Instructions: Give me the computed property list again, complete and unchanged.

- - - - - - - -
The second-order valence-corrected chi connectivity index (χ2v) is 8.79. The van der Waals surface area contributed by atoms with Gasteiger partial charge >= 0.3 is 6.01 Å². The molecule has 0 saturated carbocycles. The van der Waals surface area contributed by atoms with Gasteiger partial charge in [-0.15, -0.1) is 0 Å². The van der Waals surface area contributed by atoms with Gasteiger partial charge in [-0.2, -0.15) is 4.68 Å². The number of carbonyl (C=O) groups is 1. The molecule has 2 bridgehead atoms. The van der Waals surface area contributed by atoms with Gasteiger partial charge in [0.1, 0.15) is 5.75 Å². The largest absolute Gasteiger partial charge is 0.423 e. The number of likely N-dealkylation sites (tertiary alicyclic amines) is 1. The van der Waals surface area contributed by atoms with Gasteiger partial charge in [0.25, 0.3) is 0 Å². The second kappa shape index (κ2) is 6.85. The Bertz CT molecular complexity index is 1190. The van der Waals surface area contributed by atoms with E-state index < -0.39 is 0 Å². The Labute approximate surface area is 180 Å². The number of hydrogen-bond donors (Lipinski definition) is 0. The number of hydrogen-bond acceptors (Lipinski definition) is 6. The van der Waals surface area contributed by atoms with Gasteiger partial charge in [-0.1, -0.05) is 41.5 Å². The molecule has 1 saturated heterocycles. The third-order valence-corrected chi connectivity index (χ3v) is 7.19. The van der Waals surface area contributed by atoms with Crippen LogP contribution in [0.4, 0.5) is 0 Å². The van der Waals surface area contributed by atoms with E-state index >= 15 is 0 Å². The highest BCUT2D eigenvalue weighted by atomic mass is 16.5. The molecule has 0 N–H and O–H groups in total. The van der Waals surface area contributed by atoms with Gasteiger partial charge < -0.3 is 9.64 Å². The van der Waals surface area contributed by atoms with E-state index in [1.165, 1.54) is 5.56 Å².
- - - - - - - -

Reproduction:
The second-order valence-corrected chi connectivity index (χ2v) is 8.79. The van der Waals surface area contributed by atoms with Gasteiger partial charge >= 0.3 is 6.01 Å². The molecule has 0 saturated carbocycles. The van der Waals surface area contributed by atoms with Gasteiger partial charge in [-0.15, -0.1) is 0 Å². The van der Waals surface area contributed by atoms with Gasteiger partial charge in [-0.2, -0.15) is 4.68 Å². The number of carbonyl (C=O) groups is 1. The molecule has 2 bridgehead atoms. The van der Waals surface area contributed by atoms with Gasteiger partial charge in [0.1, 0.15) is 5.75 Å². The largest absolute Gasteiger partial charge is 0.423 e. The number of likely N-dealkylation sites (tertiary alicyclic amines) is 1. The van der Waals surface area contributed by atoms with Gasteiger partial charge in [0.25, 0.3) is 0 Å². The second kappa shape index (κ2) is 6.85. The Bertz CT molecular complexity index is 1190. The van der Waals surface area contributed by atoms with E-state index < -0.39 is 0 Å². The Labute approximate surface area is 180 Å². The number of hydrogen-bond donors (Lipinski definition) is 0. The number of hydrogen-bond acceptors (Lipinski definition) is 6. The van der Waals surface area contributed by atoms with Gasteiger partial charge in [-0.1, -0.05) is 41.5 Å². The molecule has 1 saturated heterocycles. The third-order valence-corrected chi connectivity index (χ3v) is 7.19. The van der Waals surface area contributed by atoms with Crippen LogP contribution in [0.4, 0.5) is 0 Å². The van der Waals surface area contributed by atoms with E-state index >= 15 is 0 Å². The highest BCUT2D eigenvalue weighted by atomic mass is 16.5. The molecule has 0 N–H and O–H groups in total. The van der Waals surface area contributed by atoms with Gasteiger partial charge < -0.3 is 9.64 Å². The van der Waals surface area contributed by atoms with E-state index in [1.165, 1.54) is 5.56 Å².